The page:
If you are into music theory, you would know for sure that every particular mode in music corresponds to a particular mood (flavor/character). For instance, the Lydian and the Ionian mode gives off a happy and joyful vibe. On the other hand, Phrygian and Dorian mode gives off a sad and gloomy vibe.

The mode system works quite efficiently for all notes in a scale until, the note B. Named as the Locrian mode, it happened to be the only mode not having a perfect fifth as the fifth degree in the scale. Instead, it was an augmented fourth or a flattened fifth hence giving rise to a triton.

Due to the dissonant nature of the tritone, the Locrian scale was rare to be used. So in order to find a way out, composers kind of tampered with to B-F interval that had a devilish sound to it. This marked the birth of B flat and F sharp.

The major reason why pitches give off a harmonious feel is that harmonious pitches carry a frequency ratio. For instance, two notes that are an octave apart carry a frequency ratio of 2:1 making both the pitches highly consonant. Apart from 2:1, the 3:2 ratio is yet another consonant one which refers to the perfect fifth interval.

Coming back to the tritone, it carries a frequency ratio of 64:65 or 45:32, which depends on your tuning. Nevertheless, this frequency ratio gives rise to an interval that is simply unpleasant to hear and has an altogether satanic/devilish vibe to it. Despite that, the tritone has found its way into modern mainstream music where it is used in impressive ways.

Was the devil’s interval (tritone) banned?

It is said that the tritone was totally banned by churches, and use of it in church music could actually result in a punishment as it was looked down upon. Perhaps this is where this interval got its name i.e. the devil’s interval.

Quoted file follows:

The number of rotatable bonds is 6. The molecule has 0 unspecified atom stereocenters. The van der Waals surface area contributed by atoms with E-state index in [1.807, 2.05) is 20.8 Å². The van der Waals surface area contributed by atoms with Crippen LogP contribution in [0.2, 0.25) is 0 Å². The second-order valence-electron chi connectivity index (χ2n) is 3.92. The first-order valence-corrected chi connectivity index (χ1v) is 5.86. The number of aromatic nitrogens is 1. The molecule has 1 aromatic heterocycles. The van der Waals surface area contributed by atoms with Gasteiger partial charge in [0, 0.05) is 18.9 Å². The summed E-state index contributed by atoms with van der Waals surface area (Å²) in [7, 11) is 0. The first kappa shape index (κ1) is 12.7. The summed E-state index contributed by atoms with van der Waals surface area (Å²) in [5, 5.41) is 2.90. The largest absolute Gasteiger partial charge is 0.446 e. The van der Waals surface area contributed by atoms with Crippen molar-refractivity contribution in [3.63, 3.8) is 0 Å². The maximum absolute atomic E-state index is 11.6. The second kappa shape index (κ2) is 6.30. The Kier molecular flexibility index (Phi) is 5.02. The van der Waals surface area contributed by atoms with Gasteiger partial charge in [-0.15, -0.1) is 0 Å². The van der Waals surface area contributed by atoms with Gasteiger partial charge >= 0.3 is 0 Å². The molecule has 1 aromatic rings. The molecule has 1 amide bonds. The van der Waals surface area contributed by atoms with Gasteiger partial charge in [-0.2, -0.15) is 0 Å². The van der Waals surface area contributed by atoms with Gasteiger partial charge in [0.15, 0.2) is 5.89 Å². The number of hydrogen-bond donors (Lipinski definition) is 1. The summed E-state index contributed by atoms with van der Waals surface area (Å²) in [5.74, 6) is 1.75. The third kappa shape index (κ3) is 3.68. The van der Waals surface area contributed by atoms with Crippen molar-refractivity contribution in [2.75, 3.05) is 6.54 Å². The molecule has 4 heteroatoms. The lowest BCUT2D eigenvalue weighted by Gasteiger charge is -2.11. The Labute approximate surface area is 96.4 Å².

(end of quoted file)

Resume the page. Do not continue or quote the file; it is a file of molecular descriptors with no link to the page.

However, it is likely that the churches and religious dwellings had banned the tritone due to purely musical reasons, and not because people believed it was a work of the devil. Provided, that this is not just another rumor.

The R&B Music Genre Crisis

The R&B Music Genre Crisis

If you were born in or before the 90s you probably listened to the likes of Westlife, Aaaliyah, Ashanti, Destiny’s Child and Brandy just to name a few. These musicians gave us music that stirred feelings in our hearts and gave us all kinds of feels. The R&B scene in these times are considered to have reached its peak in terms of standard and quality of music. It is not rare to log on to social media, Twitter for instance, and find someone wishing they could get the 1990s, or before, R&B, the crying-in-the-middle-of-the-road in the rain kind of music. If we are being honest with ourselves, that music was all kinds of good.

What really happened to the R&B music industry? Where did all these artists go? This is a question that is quite difficult to answer as some of the musicians that gave us this music are still very much actively involved in the music, churning hit after hit, but why is it not the same as the earlier days R&B?

Early R&B artist Erykah Badu questioned the kind of music artists from the genre were releasing in 2010 calling that style of music pop techno with the boom bip and the hump for the payday. Critics of the genre say most artists in the industry are losing the initial style of the music in the process of reinventing themselves. In the process of everyone trying to stand out with a different sound, they are ending up with absolutely different styles of music.

Other than the sound and beat, today’s R&B has become unrelatable for lack of a better word. Artists are no longer singing about what they’d do for love, or apologies or just serenading their lovers. Instead, there is a lot more music about sex, one-night stands, parties and expensive drinks on the radio today.

While there is nothing wrong with singing about sex, the difference is in how it is being done today. One cannot compare Marvin Gaye’s Let’s Get it On to some of the songs about sex on the radio today without being grossed out. The message no longer has an actual, heartfelt message, it’s more superficial and meaningless. This makes it hard to connect to.  John Blake in an article for CNN commented that there is no longer tenderness or seduction in R&B music, which is sort of true.